NEW YORK (CBSNewYork) – The NYPD says it has been working to break up gangs for years, but convincing individual members to turn their lives around can be challenging.

As CBS2’s Dave Carlin reports, those who try often encounter a lot of resistance.

Gang violence shocks the public and begs the question: What were they thinking? But critical thinking is absent, according to those who work with gang members.

“Here you have folks engaging in knee-jerk reaction that is created by the moment,” said Robert Fullilove, a professor at Columbia University’s Mailman School of Public Health. “And then boom, the rest of their lives are going to be literately guided, directed by what they did in that moment.”

Fullilove holds classes inside prisons, giving former gang members skills to turn their lives around, then help others do the same.

“A lot of them talk about what it was when they were young – this need to belong,” he said. “You’re strong, you’re united, you’re part of a family.”

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One goal of his prison instruction is to get inmates to think about becoming “Credible Messengers,” people at-risk youth can relate and listen to, Carlin reported.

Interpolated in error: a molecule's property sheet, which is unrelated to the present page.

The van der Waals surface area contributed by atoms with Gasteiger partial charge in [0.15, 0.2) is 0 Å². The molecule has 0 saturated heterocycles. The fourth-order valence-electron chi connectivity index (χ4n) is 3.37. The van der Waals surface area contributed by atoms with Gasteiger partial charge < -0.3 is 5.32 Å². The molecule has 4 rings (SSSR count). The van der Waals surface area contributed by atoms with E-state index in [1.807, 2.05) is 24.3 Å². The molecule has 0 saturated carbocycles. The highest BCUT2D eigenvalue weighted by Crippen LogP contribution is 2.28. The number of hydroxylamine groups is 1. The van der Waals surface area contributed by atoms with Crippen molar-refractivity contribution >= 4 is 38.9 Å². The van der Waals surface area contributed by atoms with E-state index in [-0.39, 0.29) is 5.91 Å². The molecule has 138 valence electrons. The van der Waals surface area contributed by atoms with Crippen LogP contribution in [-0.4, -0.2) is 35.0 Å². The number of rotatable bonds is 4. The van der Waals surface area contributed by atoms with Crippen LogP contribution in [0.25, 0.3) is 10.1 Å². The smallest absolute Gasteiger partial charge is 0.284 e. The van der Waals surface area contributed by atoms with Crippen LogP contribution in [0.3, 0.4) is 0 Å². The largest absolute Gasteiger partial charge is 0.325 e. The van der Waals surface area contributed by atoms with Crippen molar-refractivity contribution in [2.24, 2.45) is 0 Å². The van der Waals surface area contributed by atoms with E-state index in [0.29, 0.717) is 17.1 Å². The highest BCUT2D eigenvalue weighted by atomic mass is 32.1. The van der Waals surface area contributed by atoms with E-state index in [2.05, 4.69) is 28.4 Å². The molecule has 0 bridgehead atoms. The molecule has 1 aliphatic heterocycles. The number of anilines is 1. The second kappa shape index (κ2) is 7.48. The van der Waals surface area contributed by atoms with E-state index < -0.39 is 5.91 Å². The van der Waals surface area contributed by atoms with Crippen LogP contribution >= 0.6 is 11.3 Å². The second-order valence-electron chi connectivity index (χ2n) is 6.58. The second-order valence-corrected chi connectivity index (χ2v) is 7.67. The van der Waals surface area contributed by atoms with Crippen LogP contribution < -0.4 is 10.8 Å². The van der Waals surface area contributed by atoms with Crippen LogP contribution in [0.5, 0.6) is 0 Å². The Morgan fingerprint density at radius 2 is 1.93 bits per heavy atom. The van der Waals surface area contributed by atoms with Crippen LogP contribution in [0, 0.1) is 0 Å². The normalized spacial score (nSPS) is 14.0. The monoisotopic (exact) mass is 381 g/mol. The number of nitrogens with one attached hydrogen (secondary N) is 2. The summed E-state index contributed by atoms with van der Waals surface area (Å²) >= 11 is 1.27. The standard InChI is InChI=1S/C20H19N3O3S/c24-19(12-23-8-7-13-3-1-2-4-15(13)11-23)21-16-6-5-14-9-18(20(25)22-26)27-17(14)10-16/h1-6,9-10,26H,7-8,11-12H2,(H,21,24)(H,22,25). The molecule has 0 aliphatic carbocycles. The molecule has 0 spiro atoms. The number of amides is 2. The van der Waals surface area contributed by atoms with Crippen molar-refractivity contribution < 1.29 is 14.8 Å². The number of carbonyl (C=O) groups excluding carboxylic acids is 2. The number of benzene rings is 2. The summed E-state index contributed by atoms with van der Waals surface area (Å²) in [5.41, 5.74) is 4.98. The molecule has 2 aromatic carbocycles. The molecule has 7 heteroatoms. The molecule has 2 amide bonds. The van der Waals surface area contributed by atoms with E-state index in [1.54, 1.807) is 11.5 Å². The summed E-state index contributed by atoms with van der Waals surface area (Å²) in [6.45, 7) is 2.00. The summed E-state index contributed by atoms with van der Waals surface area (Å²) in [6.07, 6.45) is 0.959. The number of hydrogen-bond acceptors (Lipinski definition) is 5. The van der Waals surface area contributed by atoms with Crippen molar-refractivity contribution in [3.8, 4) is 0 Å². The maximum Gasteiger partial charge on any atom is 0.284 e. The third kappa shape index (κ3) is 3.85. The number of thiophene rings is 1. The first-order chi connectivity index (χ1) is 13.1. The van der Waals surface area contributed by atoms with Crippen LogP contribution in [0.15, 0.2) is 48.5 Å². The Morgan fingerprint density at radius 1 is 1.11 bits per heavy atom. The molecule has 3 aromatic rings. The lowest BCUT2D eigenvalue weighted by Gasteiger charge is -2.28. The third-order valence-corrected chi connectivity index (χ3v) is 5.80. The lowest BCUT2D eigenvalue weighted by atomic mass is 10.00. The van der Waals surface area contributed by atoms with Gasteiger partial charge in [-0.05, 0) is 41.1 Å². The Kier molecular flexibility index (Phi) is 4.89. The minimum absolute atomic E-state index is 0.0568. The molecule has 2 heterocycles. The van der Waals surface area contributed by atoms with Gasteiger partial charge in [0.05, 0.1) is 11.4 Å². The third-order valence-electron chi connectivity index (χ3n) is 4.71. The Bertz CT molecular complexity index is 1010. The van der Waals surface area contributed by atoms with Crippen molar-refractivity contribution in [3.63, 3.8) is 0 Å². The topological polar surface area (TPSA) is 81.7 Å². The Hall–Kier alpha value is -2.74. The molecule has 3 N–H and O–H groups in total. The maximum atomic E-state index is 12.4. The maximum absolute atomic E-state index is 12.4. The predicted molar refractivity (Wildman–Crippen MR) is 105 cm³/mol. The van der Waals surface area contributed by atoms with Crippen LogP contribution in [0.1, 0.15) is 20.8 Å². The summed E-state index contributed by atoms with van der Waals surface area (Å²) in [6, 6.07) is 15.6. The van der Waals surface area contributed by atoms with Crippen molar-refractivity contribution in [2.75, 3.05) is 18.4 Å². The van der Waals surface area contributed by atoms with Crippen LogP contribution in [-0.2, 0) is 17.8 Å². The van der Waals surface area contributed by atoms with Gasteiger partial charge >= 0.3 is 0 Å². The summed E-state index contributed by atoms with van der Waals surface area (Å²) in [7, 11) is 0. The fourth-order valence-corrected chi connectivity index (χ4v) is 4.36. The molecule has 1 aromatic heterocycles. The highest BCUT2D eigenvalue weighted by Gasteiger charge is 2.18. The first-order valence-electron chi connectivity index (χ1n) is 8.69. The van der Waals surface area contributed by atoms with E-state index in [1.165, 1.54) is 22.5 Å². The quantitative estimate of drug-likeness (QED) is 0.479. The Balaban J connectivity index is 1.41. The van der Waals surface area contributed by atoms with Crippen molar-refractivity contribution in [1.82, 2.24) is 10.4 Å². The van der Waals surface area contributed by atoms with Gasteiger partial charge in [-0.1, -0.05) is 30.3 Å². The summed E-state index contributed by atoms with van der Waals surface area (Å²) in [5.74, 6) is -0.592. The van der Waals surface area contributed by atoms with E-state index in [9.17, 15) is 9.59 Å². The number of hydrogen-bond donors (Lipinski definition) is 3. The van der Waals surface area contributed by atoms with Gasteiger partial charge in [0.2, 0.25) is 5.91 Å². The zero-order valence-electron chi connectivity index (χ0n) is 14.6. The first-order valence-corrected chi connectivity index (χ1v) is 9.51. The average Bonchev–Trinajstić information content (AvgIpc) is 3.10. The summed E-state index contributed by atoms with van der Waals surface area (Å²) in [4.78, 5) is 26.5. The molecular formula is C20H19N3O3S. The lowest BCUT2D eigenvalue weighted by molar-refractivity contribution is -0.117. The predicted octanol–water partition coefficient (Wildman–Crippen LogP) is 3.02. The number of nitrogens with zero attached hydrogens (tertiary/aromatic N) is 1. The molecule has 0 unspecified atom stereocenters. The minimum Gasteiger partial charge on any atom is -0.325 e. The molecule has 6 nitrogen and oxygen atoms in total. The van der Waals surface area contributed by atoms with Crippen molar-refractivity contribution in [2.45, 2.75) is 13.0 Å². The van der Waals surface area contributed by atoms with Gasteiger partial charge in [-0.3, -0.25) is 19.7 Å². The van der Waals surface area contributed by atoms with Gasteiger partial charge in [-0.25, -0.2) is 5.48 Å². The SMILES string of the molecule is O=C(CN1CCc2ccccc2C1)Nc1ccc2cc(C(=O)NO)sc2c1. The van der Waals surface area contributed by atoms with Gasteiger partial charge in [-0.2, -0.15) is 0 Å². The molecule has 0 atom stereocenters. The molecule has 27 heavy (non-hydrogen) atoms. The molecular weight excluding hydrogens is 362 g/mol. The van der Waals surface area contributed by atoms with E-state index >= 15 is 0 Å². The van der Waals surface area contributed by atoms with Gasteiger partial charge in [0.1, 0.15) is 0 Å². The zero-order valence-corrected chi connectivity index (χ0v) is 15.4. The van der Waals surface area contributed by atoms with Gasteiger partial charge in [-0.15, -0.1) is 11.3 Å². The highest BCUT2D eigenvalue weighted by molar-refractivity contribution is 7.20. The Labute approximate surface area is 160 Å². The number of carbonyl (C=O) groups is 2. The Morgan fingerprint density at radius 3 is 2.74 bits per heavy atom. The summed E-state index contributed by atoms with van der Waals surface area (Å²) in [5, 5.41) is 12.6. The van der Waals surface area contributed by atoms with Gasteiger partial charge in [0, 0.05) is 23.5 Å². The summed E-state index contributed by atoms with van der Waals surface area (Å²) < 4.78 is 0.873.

“You’ve been there, you’ve walked in their shoes,” said Thaddeus Canty, of Next Steps Brownsville.

Canty was in and out of jail while in his teens. Now at 51 years old, he got out of prison two years ago having served a decade for multiple armed robberies.

“I led a life of violence, doing things that were unsavory,” he said. “Why I got into this work was to provide the guidance that they need.”

He said he speaks from similar experience, and many of the young people who join gangs lack strong role models or a sense of purpose.

“I ran with the crew,” he said. “We started just experimenting with drugs and experimenting with petty crime that escalated.”

He said more Credible Messengers are desperately needed right now.

“We need to get them on track,” he said.

Teaching gang members to think for themselves and break from the pack.